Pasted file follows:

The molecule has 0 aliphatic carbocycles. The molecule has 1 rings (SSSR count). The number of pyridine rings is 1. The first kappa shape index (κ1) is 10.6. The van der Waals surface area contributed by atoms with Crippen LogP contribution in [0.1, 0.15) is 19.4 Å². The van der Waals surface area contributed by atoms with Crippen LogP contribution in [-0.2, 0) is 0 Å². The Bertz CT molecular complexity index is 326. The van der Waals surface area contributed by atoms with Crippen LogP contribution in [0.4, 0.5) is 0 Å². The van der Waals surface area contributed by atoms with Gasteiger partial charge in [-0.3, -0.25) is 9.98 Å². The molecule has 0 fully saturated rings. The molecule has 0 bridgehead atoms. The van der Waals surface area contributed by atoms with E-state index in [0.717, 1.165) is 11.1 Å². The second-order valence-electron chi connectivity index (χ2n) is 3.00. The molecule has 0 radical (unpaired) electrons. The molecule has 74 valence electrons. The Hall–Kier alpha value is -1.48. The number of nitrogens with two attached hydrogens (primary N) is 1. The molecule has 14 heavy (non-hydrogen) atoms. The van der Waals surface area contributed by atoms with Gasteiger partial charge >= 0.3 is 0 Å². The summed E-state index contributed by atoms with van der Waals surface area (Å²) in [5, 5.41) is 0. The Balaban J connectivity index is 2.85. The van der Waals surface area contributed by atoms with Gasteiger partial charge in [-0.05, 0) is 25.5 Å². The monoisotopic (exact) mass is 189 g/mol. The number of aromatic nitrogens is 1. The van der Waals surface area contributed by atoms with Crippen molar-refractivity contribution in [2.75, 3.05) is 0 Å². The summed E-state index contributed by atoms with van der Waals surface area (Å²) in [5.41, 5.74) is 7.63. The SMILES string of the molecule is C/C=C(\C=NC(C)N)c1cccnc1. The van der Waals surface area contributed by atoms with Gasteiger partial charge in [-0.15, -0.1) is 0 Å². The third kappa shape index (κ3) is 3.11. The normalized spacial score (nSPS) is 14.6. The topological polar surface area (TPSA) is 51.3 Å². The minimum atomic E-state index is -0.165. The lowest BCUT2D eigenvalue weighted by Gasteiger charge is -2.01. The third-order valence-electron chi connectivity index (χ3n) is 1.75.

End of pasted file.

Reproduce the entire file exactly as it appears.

The molecule has 0 aliphatic carbocycles. The molecule has 1 rings (SSSR count). The number of pyridine rings is 1. The first kappa shape index (κ1) is 10.6. The van der Waals surface area contributed by atoms with Crippen LogP contribution in [0.1, 0.15) is 19.4 Å². The van der Waals surface area contributed by atoms with Crippen LogP contribution in [-0.2, 0) is 0 Å². The Bertz CT molecular complexity index is 326. The van der Waals surface area contributed by atoms with Crippen LogP contribution in [0.4, 0.5) is 0 Å². The van der Waals surface area contributed by atoms with Gasteiger partial charge in [-0.3, -0.25) is 9.98 Å². The molecule has 0 fully saturated rings. The molecule has 0 bridgehead atoms. The van der Waals surface area contributed by atoms with E-state index in [0.717, 1.165) is 11.1 Å². The second-order valence-electron chi connectivity index (χ2n) is 3.00. The molecule has 0 radical (unpaired) electrons. The molecule has 74 valence electrons. The Hall–Kier alpha value is -1.48. The number of nitrogens with two attached hydrogens (primary N) is 1. The molecule has 14 heavy (non-hydrogen) atoms. The van der Waals surface area contributed by atoms with Gasteiger partial charge >= 0.3 is 0 Å². The summed E-state index contributed by atoms with van der Waals surface area (Å²) in [5, 5.41) is 0. The Balaban J connectivity index is 2.85. The van der Waals surface area contributed by atoms with Gasteiger partial charge in [-0.05, 0) is 25.5 Å². The monoisotopic (exact) mass is 189 g/mol. The number of aromatic nitrogens is 1. The van der Waals surface area contributed by atoms with Crippen molar-refractivity contribution in [2.75, 3.05) is 0 Å². The summed E-state index contributed by atoms with van der Waals surface area (Å²) in [5.41, 5.74) is 7.63. The SMILES string of the molecule is C/C=C(\C=NC(C)N)c1cccnc1. The van der Waals surface area contributed by atoms with Gasteiger partial charge in [-0.15, -0.1) is 0 Å². The third kappa shape index (κ3) is 3.11. The normalized spacial score (nSPS) is 14.6. The topological polar surface area (TPSA) is 51.3 Å². The minimum atomic E-state index is -0.165. The lowest BCUT2D eigenvalue weighted by Gasteiger charge is -2.01. The third-order valence-electron chi connectivity index (χ3n) is 1.75.